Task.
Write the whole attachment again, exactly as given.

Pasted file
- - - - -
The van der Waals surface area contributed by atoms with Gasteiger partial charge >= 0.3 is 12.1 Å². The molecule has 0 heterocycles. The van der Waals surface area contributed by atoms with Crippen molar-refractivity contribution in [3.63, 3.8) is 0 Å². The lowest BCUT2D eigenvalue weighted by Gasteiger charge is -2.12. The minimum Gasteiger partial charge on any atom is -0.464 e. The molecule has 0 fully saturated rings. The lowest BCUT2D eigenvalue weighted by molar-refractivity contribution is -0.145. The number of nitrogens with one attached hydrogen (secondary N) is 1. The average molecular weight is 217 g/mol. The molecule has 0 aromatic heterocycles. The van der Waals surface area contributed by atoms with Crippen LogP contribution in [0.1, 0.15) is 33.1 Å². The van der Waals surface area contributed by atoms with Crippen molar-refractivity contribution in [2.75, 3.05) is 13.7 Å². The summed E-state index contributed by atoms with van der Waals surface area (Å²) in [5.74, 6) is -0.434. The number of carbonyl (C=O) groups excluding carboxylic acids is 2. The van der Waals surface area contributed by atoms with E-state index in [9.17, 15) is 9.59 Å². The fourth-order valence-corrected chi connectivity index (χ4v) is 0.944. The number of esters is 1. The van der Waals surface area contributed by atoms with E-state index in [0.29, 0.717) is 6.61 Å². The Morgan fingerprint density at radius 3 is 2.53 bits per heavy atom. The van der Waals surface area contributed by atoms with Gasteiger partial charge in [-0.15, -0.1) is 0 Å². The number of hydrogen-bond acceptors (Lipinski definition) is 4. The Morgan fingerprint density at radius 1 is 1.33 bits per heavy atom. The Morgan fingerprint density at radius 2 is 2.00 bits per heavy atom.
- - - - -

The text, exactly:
The van der Waals surface area contributed by atoms with Gasteiger partial charge >= 0.3 is 12.1 Å². The molecule has 0 heterocycles. The van der Waals surface area contributed by atoms with Crippen molar-refractivity contribution in [3.63, 3.8) is 0 Å². The lowest BCUT2D eigenvalue weighted by Gasteiger charge is -2.12. The minimum Gasteiger partial charge on any atom is -0.464 e. The molecule has 0 fully saturated rings. The lowest BCUT2D eigenvalue weighted by molar-refractivity contribution is -0.145. The number of nitrogens with one attached hydrogen (secondary N) is 1. The average molecular weight is 217 g/mol. The molecule has 0 aromatic heterocycles. The van der Waals surface area contributed by atoms with Crippen LogP contribution in [0.1, 0.15) is 33.1 Å². The van der Waals surface area contributed by atoms with Crippen molar-refractivity contribution in [2.75, 3.05) is 13.7 Å². The summed E-state index contributed by atoms with van der Waals surface area (Å²) in [5.74, 6) is -0.434. The number of carbonyl (C=O) groups excluding carboxylic acids is 2. The van der Waals surface area contributed by atoms with E-state index in [9.17, 15) is 9.59 Å². The fourth-order valence-corrected chi connectivity index (χ4v) is 0.944. The number of esters is 1. The van der Waals surface area contributed by atoms with E-state index in [0.29, 0.717) is 6.61 Å². The Morgan fingerprint density at radius 3 is 2.53 bits per heavy atom. The van der Waals surface area contributed by atoms with Gasteiger partial charge in [-0.15, -0.1) is 0 Å². The number of hydrogen-bond acceptors (Lipinski definition) is 4. The Morgan fingerprint density at radius 1 is 1.33 bits per heavy atom. The Morgan fingerprint density at radius 2 is 2.00 bits per heavy atom.